The vote comes after decades of opposition to standardized testing from civil rights groups and education experts who say it favors wealthier, predominantly white students who can pay for extensive test prep. Most recently, the UC system was sued by a group of students, education advocacy groups and public school districts claiming the SAT and ACT are discriminatory.

 read full article...

Saturday, June 08, 2019

Separate And Unequal

 Abstract: On May 11, 2019, the US federal government indicted 50 individuals, charging them with bribery and fraud in a widespread college admission scandal involving wealthy parents, coaches, administrators, and business executives, paying bribes to buy their children’s way into the nation’s elite schools. For weeks thereafter, the public discourse had become engaged primarily with the action of the individuals, secondarily with some schools’ administrators, but not with the role played by the State. I argue that the evidence unearthed for these cases point to a human rights violation because the State, through a plurality of systems and instruments, has actively participated in perpetuating inequality and economic disparity.

First, for clarity purposes, I shall define key terms and concepts. I use the word “State” to refer to the modern nation-state governing power, as a legal person that is in social contract with society, which authorizes (through a public mandate, electoral or otherwise) it to assume legal monopoly on the use of violence and taxation and the judicious use thereof. I also define human rights as claims by members of society against the State when the State abuses its powers or fails to treat citizens equitably and fairly. As such, human rights claims are above and beyond criminal and civil claims. With these definitions in mind, let’s consider the facts related to the so-called elite schools’ admissions and to the scandal that ensued and draw appropriate conclusions.

Federal charges against some wealthy parents, accusing them of buying their kids admission to prestigious universities brought to the forefront the broader discussion of the status of private universities and the role of governments in education. Given the role higher education plays in social mobility and wealth production, a serious look at admission and teaching practices by public and private institutions is necessary. Importantly, given the principles and norms enshrined in the treaties on social and economic rights, the role of private universities that receive government funds in creating inequality must be framed within the legal and moral imperatives of human rights norms to which the State must adhere. For clarity purposes, I frame human rights violations as claims by individuals and/or social groups against the State for discrimination or for actively contributing to the creation of conditions that perpetuate inequality and economic disparity, provided that such discrimination and causation of inequality are prohibited by the national constitution or treaties ratified by the State. Access to higher education in the US is hardly a US domestic problem. Given that countries from around the world, especially oil-wealthy Muslim countries in particular, send thousands of students to study in the United States and/or establish satellite campuses of these elite universities, problems in US educational institutions are universal problem, not just a national one.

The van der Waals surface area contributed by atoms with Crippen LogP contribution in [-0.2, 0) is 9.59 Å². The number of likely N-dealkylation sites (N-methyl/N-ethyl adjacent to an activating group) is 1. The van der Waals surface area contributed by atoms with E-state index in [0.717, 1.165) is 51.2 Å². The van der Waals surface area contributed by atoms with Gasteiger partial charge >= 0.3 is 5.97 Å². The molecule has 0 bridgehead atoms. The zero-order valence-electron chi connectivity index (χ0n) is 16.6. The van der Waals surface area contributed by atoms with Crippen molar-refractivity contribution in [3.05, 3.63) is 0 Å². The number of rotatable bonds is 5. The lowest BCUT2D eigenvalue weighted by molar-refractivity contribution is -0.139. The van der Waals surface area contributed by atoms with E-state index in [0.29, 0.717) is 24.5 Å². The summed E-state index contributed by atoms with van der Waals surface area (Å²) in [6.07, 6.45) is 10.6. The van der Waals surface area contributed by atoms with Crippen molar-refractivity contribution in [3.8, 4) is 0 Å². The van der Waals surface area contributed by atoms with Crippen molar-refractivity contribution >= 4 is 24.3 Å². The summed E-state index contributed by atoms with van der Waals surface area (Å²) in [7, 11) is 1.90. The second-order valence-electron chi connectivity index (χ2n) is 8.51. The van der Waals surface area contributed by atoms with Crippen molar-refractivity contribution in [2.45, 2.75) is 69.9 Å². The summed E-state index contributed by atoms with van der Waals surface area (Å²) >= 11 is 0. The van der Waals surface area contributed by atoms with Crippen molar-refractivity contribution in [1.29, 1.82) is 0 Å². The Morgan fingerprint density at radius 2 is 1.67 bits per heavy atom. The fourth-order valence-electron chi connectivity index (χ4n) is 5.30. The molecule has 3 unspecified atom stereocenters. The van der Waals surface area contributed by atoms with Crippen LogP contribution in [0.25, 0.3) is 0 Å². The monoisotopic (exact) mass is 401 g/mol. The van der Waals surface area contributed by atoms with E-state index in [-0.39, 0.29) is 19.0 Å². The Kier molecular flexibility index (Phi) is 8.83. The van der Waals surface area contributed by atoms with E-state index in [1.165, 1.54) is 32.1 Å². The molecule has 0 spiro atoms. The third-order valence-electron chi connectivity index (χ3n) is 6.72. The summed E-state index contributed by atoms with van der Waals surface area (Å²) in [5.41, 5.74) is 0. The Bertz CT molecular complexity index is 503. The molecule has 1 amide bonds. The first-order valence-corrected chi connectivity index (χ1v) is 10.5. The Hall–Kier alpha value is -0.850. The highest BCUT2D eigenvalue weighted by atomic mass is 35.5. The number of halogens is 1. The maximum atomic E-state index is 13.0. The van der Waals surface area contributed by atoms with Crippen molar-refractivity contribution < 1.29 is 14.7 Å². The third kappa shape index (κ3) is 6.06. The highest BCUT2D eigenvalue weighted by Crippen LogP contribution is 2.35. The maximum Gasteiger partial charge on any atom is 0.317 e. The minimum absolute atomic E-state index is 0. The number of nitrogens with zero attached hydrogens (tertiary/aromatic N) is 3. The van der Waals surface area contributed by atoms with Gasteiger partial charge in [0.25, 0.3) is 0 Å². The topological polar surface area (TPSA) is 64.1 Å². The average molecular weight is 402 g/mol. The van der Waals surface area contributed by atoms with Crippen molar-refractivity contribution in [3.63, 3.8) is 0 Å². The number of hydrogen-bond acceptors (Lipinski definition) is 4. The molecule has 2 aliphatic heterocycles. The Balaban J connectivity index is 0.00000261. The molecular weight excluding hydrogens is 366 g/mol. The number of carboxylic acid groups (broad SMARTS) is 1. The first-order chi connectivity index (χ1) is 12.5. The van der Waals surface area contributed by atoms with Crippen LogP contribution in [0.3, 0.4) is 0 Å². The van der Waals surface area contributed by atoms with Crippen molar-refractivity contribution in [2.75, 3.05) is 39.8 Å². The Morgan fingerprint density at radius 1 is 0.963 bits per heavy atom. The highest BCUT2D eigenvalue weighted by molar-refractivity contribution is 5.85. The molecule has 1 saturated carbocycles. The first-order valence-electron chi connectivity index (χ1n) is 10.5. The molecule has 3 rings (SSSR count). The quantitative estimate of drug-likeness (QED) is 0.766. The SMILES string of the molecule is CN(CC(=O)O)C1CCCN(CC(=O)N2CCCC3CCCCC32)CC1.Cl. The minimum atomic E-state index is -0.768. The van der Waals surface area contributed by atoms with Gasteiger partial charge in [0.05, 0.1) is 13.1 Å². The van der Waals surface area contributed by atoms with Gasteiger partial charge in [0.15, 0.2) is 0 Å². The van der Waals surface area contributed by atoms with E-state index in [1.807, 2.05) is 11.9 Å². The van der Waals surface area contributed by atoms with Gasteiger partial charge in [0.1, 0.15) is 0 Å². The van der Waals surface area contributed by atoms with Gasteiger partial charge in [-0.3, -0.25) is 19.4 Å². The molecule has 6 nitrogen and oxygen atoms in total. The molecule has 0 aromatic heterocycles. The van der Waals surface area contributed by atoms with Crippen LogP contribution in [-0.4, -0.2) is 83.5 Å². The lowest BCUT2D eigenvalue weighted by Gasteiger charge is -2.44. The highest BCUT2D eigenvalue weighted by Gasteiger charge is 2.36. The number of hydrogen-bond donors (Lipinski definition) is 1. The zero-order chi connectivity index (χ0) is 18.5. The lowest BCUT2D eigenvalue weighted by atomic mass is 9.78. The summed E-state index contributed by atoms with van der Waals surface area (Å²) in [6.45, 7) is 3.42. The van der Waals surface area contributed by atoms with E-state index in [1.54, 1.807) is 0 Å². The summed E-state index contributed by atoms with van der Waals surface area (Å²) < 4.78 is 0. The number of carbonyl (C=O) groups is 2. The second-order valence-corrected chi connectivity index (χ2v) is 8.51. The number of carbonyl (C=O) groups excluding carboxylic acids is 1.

To understand the role and the degree of the State complicity and/or responsibility, let’s examine some of the facts related to education at private institutions and the many ways local and federal governments preserve this engine of inequality and economic disparity.

Key data related to representative public universities (2015/16 academic year):

University of Washington-Seattle; 31,331 undergraduate enrollment, acceptance rate 53%; $2.529 billion market value of endowment.

University of Michigan; 29,821 undergraduate enrollment, acceptance rate 26%; $11 billion market value of endowment.

University of Illinois-UC; 33,955 undergraduate enrollment, acceptance rate 66%; $2.556 billion market value of endowment.

University of Texas-Austin; 40,492 undergraduate enrollment, acceptance rate 36%; $30 billion market value of endowment.